François Doux: Does this mean that Spanish unemployment will rise?

 

Frédérique Cerisier: Perhaps not by very much. What is clear is that it has stabilised throughout 2019 at a still-high level of over 14%. As a result, even though we are not expecting a significant increase in unemployment over the next few quarters, it is clear that a slowing of job creation will weigh on domestic demand and slightly reinforce the slowdown in growth.

 

François Doux: So now let’s turn to the political situation. Spain has had four elections in four years. It went to the polls in April of this year, and then again on 10 November. What was the outcome?

 

Frédérique Cerisier: Well, no fundamental change actually, although there have been fairly significant shifts in the right wing, with a collapse in the number of centrist Ciudadanos representatives and a new leap forward for the far right party, which became the country’s third political force. On the left, there has been no change in the balance of power. The leading party remains Pedro Sanchez’s socialist party, but they have gained no ground and only received just under 30% of the votes. As a result, the Congress of Deputies remains highly fragmented.

 

François Doux:  So will Pedro Sanchez, the former head of the government, and the leader of the socialists, be able to form a new government in the end?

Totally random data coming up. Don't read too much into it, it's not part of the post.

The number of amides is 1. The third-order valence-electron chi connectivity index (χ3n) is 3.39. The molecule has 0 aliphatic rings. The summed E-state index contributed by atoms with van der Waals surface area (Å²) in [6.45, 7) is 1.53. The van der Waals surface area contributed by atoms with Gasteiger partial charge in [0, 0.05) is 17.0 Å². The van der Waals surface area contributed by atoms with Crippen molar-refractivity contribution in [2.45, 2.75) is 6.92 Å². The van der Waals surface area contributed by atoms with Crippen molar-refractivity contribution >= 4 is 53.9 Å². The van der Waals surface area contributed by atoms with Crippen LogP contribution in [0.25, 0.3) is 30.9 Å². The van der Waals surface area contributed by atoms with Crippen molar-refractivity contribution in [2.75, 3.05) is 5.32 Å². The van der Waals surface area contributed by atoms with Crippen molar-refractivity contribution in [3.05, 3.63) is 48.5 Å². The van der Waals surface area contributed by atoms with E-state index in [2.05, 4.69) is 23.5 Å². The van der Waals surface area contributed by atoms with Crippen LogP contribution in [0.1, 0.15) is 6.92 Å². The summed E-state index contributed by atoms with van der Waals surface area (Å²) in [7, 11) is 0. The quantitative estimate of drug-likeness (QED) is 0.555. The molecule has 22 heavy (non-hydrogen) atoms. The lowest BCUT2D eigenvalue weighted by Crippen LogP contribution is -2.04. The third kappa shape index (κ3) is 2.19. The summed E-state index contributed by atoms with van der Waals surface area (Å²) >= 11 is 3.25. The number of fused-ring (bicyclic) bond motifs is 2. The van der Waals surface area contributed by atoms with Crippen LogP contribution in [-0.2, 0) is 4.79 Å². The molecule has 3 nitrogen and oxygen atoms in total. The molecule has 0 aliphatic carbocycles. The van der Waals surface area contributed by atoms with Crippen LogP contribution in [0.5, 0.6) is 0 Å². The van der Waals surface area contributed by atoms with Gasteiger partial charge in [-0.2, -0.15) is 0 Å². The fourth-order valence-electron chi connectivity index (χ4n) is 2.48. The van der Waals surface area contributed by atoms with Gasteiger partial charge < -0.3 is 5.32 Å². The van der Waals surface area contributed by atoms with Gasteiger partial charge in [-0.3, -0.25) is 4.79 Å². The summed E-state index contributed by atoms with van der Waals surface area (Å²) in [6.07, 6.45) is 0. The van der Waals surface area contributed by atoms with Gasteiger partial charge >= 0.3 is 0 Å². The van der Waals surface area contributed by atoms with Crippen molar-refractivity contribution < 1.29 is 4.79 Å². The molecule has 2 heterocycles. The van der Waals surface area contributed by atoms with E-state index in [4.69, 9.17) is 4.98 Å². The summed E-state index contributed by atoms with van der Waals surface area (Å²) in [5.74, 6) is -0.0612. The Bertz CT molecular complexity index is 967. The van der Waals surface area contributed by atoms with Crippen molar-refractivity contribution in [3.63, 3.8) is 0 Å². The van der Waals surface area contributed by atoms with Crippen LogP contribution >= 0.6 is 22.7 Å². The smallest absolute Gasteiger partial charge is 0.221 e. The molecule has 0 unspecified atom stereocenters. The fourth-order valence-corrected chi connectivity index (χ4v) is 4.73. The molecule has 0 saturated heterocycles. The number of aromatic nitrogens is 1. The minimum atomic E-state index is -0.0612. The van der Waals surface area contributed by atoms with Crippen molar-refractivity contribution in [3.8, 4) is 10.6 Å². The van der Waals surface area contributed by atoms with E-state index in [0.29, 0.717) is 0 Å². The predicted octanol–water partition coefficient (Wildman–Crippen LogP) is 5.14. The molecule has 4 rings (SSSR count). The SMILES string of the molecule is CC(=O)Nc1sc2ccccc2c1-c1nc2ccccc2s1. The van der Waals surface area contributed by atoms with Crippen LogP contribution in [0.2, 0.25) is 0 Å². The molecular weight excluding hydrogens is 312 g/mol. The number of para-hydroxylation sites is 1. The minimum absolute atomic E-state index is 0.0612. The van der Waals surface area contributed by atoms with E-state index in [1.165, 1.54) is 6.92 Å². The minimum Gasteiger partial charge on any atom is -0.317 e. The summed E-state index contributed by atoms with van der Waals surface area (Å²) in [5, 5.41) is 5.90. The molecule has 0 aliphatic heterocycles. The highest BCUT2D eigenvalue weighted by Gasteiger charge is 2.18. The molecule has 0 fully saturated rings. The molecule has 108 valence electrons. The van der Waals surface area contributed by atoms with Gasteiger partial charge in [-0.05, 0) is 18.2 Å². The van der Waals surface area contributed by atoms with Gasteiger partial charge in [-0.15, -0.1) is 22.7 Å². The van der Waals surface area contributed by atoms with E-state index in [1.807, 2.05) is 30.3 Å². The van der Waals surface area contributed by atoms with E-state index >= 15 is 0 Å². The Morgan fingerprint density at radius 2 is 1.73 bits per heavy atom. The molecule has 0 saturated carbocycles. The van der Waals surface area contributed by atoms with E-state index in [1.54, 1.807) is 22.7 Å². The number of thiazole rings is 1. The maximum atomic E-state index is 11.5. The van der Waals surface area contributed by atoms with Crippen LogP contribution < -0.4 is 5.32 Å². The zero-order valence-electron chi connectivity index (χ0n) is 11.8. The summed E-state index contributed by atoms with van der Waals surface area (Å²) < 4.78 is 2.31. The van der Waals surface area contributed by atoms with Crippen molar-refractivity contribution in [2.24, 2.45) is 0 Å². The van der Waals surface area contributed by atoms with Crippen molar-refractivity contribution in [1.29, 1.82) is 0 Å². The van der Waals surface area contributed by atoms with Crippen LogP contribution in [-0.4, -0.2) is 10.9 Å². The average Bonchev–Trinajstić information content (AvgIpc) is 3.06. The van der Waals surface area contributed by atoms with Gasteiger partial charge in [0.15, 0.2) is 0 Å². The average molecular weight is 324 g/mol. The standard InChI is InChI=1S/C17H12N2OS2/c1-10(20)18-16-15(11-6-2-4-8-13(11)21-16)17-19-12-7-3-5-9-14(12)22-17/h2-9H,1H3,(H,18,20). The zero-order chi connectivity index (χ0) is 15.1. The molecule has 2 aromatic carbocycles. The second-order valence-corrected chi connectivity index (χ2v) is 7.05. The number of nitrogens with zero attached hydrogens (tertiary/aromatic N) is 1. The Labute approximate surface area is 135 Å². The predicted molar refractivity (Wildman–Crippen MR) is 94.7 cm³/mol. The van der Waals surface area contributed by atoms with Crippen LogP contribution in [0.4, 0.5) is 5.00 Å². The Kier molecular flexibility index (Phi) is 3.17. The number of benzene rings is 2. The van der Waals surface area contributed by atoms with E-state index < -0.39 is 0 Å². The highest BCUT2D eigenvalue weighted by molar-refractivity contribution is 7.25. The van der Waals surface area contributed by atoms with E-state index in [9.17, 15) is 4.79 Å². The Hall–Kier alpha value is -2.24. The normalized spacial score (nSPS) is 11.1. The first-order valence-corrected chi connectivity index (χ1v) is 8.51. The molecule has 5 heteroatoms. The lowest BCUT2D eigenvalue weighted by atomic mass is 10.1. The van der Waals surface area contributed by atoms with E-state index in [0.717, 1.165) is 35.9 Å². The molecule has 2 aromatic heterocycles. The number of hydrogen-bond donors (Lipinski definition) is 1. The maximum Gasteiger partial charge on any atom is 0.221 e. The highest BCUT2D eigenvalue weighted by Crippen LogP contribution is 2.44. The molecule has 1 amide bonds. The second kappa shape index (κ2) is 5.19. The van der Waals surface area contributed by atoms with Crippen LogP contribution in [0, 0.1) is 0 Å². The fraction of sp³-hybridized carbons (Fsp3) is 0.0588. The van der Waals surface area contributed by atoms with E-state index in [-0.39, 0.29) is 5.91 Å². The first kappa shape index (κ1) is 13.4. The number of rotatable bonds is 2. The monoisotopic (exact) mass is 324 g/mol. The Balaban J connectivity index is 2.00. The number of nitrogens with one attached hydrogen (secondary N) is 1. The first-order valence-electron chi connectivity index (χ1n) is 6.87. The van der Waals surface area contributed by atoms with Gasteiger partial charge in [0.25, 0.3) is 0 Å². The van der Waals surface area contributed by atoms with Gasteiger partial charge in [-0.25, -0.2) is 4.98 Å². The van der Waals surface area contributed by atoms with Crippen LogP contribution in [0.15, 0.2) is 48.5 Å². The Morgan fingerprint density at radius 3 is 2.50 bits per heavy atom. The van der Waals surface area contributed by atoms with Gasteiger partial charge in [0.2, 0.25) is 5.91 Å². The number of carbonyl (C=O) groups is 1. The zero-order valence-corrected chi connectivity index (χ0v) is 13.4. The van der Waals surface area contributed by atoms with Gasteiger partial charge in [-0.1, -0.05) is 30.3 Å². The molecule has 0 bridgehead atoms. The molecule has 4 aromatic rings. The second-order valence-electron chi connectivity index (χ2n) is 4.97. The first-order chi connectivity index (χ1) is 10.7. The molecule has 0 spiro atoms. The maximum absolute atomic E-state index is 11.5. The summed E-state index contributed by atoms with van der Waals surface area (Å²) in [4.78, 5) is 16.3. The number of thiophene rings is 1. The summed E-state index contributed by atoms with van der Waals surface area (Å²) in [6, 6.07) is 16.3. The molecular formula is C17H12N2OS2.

Frédérique Cerisier: Despite everything it is possible, because the outcome of the vote forced him to seek an immediate agreement in principle with the radical left party Podemos to form a minority government. However, this might not be enough, precisely because this would be a minority coalition. To form the government, this coalition would have to hope for the “friendly” abstention of other members of the Congress of Deputies.
Such support could come from the centrist Ciudadanos party, which has seemed unwilling to provide it so far, or from some of the constellation of regional and nationalist parties also represented in the Congress of Deputies. In particular from Catalan separatist representatives, who would once again hold the role of arbitrators in the assembly.